French minister: Carlos Ghosn not fit to lead Renault
TOKYO Prosecutors in Tokyo confirmed yesterday that they had arrested auto industry titan Carlos Ghosn a day earlier on allegations he under-reported his income over the course of several years.
In a statement, prosecutors said Mr Ghosn had reported income of 4.9 billion yen (S$60 million) over five years when his actual income for that period had been nearly 10 billion yen.
Shares of Nissan Motor fell 6 per cent early yesterday, a day after the arrest of its chairman and chief executive Mr Ghosn sent shockwaves through the business world and threw into doubt the future of Japan's No. 2 automaker and its global alliance.
Nissan said on Monday that Mr Ghosn was arrested for alleged financial misconduct and would be fired from the board this week.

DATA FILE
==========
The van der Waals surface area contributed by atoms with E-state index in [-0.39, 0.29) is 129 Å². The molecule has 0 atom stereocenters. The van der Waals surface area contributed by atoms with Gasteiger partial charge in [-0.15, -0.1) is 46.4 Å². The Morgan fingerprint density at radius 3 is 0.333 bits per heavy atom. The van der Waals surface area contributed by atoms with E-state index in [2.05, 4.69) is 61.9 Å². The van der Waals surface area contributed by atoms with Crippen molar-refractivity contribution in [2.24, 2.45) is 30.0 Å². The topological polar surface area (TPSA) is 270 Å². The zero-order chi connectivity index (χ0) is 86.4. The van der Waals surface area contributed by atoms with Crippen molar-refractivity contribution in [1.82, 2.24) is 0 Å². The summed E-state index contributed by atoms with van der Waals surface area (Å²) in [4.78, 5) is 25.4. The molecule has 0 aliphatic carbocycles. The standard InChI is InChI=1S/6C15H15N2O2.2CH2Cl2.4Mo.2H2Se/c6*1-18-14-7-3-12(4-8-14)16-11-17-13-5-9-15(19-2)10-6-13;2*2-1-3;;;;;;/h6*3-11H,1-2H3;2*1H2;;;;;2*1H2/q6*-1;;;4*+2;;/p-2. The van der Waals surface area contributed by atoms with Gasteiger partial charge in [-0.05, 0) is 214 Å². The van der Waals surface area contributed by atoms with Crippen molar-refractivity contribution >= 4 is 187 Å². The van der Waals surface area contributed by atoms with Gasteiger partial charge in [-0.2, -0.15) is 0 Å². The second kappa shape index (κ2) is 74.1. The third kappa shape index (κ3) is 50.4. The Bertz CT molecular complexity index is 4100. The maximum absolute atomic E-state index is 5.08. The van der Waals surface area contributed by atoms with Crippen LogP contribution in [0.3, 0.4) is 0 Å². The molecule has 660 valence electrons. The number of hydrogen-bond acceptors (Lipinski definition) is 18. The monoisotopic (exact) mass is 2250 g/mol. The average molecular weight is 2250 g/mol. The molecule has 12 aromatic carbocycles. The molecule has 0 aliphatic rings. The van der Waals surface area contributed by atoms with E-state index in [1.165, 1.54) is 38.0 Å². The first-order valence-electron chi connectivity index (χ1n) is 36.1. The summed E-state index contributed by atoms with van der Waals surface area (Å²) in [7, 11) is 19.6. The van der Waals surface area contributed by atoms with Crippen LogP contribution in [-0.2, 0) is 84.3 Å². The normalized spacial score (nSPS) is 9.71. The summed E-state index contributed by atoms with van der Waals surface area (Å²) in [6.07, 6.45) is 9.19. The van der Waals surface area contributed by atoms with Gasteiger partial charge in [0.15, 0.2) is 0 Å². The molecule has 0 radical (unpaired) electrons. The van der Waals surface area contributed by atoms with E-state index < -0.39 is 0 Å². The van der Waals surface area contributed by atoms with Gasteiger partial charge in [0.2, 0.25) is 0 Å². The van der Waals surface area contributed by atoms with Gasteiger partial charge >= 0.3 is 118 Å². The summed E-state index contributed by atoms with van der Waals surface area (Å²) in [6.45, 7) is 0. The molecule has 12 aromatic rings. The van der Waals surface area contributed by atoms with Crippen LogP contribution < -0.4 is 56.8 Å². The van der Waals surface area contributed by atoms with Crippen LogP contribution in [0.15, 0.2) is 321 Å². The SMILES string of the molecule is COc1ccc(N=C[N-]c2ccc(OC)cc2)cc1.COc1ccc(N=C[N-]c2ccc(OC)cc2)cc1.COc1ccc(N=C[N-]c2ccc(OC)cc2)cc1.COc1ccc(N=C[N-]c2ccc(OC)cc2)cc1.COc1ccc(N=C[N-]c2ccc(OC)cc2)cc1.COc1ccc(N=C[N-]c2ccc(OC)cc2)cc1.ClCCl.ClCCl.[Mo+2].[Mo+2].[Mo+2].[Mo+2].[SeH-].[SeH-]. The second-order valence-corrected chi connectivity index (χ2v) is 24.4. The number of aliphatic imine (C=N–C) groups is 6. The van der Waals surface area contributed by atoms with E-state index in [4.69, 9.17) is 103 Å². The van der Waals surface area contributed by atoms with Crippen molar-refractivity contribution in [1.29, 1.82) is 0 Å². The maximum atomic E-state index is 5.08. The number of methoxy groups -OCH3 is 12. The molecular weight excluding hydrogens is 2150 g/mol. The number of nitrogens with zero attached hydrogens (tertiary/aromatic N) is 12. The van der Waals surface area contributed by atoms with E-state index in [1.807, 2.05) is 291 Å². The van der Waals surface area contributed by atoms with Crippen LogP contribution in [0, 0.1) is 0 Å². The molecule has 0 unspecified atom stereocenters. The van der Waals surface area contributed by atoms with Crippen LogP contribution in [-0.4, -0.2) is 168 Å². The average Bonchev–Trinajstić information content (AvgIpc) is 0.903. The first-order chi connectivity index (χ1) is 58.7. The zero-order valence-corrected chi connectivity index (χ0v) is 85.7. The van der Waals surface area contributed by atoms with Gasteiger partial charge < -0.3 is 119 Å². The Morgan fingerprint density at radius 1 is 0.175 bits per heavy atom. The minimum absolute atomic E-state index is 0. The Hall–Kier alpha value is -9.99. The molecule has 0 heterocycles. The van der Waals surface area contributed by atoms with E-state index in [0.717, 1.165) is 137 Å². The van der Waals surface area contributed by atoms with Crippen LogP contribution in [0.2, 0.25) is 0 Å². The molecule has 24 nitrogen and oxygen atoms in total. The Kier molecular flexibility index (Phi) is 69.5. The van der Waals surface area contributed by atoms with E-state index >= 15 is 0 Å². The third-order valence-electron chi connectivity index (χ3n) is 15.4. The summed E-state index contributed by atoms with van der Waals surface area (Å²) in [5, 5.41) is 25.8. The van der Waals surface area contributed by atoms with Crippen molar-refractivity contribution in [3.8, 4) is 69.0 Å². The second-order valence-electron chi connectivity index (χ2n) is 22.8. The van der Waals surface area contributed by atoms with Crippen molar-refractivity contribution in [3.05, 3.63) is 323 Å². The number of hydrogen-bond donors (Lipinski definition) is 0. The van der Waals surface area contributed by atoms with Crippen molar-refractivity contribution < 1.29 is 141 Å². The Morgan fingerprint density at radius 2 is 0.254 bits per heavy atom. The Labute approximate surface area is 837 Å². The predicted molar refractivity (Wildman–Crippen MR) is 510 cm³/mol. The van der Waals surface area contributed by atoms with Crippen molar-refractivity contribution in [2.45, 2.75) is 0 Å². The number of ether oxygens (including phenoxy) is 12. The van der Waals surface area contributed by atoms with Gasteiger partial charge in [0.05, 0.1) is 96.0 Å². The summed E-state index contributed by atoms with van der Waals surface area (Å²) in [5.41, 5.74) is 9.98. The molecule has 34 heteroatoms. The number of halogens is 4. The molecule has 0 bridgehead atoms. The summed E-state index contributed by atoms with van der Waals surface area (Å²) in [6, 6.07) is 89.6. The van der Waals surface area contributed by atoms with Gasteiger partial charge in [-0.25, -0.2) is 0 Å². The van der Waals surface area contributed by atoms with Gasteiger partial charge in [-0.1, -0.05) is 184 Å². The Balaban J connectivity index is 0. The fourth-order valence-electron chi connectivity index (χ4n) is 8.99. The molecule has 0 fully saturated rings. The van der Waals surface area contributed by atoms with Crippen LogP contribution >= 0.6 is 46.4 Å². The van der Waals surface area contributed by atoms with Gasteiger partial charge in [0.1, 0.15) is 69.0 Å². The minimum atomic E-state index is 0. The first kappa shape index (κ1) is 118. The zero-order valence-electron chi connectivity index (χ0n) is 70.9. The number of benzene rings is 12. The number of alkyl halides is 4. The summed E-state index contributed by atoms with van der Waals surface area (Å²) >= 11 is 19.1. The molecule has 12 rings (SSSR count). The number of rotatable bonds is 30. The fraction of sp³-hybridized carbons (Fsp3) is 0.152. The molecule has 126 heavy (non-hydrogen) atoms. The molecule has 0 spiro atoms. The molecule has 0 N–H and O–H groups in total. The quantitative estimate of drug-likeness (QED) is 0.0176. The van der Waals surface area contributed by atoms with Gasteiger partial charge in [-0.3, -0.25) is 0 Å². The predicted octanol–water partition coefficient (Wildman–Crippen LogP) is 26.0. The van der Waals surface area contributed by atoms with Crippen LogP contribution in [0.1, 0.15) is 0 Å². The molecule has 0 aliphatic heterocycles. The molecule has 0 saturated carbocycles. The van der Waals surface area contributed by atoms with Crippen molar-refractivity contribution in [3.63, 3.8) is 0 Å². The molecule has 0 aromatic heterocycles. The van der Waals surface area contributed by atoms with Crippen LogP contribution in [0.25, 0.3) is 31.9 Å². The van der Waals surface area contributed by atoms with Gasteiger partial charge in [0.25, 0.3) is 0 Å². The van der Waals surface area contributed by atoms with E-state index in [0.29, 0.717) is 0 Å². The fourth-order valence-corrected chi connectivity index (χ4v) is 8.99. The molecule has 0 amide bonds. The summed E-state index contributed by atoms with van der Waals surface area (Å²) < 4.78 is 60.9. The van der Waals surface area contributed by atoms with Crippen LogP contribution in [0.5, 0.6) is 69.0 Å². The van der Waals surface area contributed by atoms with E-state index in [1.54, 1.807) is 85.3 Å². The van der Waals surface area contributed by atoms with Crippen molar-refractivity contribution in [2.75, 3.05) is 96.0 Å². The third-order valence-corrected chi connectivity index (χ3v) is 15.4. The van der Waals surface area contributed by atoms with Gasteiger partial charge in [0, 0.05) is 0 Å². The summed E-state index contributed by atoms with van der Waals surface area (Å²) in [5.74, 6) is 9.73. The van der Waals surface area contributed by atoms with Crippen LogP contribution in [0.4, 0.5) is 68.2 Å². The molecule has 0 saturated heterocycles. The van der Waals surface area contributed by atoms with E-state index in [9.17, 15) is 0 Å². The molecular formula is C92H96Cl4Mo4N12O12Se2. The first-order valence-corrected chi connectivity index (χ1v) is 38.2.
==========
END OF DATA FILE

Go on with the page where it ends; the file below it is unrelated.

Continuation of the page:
Mr Ghosn is also chairman and CEOof Nissan's French partner, Renault.
French Finance Minister Bruno Le Maire said yesterday that Mr Ghosn is no longer fit to lead Renault.
"Carlos Ghosn is no longer in a position capable of leading Renault," Mr Le Maire told France Info radio.
Mr Le Maire said he had ordered an inquiry into Mr Ghosn's tax affairs immediately after learning of his arrest in Japan but that it showed up "nothing in particular about his tax situation".
The French government owns 15 per cent of Renault, which in turn holds a 43.4 per cent stake in Nissan.
Mr Le Maire said he would contact his Japanese counterpart over the matter and reiterated that France's priority was to ensure the stability of the Renault company. - AFP, REUTERS